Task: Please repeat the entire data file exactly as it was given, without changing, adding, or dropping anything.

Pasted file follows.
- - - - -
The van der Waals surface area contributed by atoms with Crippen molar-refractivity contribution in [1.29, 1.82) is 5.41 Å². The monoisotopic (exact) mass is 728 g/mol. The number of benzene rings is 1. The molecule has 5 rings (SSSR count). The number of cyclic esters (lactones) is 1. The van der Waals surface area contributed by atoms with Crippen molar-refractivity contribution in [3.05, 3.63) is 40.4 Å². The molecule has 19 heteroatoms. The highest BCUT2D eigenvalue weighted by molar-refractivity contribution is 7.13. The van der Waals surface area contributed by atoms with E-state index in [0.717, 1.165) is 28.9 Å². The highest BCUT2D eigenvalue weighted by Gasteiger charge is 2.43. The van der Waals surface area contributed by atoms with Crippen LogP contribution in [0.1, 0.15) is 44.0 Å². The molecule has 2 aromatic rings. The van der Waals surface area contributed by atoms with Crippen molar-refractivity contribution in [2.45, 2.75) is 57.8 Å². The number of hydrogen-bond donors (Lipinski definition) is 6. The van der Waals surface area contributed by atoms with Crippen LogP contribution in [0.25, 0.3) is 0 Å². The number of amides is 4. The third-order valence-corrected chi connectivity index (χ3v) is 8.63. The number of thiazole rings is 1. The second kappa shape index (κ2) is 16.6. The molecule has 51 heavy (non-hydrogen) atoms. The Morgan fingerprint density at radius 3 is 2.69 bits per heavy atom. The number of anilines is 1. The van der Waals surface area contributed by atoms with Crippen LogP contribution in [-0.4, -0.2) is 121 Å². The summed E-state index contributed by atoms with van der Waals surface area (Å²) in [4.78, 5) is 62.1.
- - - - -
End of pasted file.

The van der Waals surface area contributed by atoms with Crippen molar-refractivity contribution in [1.29, 1.82) is 5.41 Å². The monoisotopic (exact) mass is 728 g/mol. The number of benzene rings is 1. The molecule has 5 rings (SSSR count). The number of cyclic esters (lactones) is 1. The van der Waals surface area contributed by atoms with Crippen molar-refractivity contribution in [3.05, 3.63) is 40.4 Å². The molecule has 19 heteroatoms. The highest BCUT2D eigenvalue weighted by molar-refractivity contribution is 7.13. The van der Waals surface area contributed by atoms with E-state index in [0.717, 1.165) is 28.9 Å². The highest BCUT2D eigenvalue weighted by Gasteiger charge is 2.43. The van der Waals surface area contributed by atoms with Crippen LogP contribution in [0.1, 0.15) is 44.0 Å². The molecule has 2 aromatic rings. The van der Waals surface area contributed by atoms with Crippen molar-refractivity contribution in [2.45, 2.75) is 57.8 Å². The number of hydrogen-bond donors (Lipinski definition) is 6. The van der Waals surface area contributed by atoms with Crippen LogP contribution in [0.25, 0.3) is 0 Å². The number of amides is 4. The third-order valence-corrected chi connectivity index (χ3v) is 8.63. The number of thiazole rings is 1. The second kappa shape index (κ2) is 16.6. The molecule has 51 heavy (non-hydrogen) atoms. The Morgan fingerprint density at radius 3 is 2.69 bits per heavy atom. The number of anilines is 1. The van der Waals surface area contributed by atoms with Crippen LogP contribution in [-0.4, -0.2) is 121 Å². The summed E-state index contributed by atoms with van der Waals surface area (Å²) in [4.78, 5) is 62.1.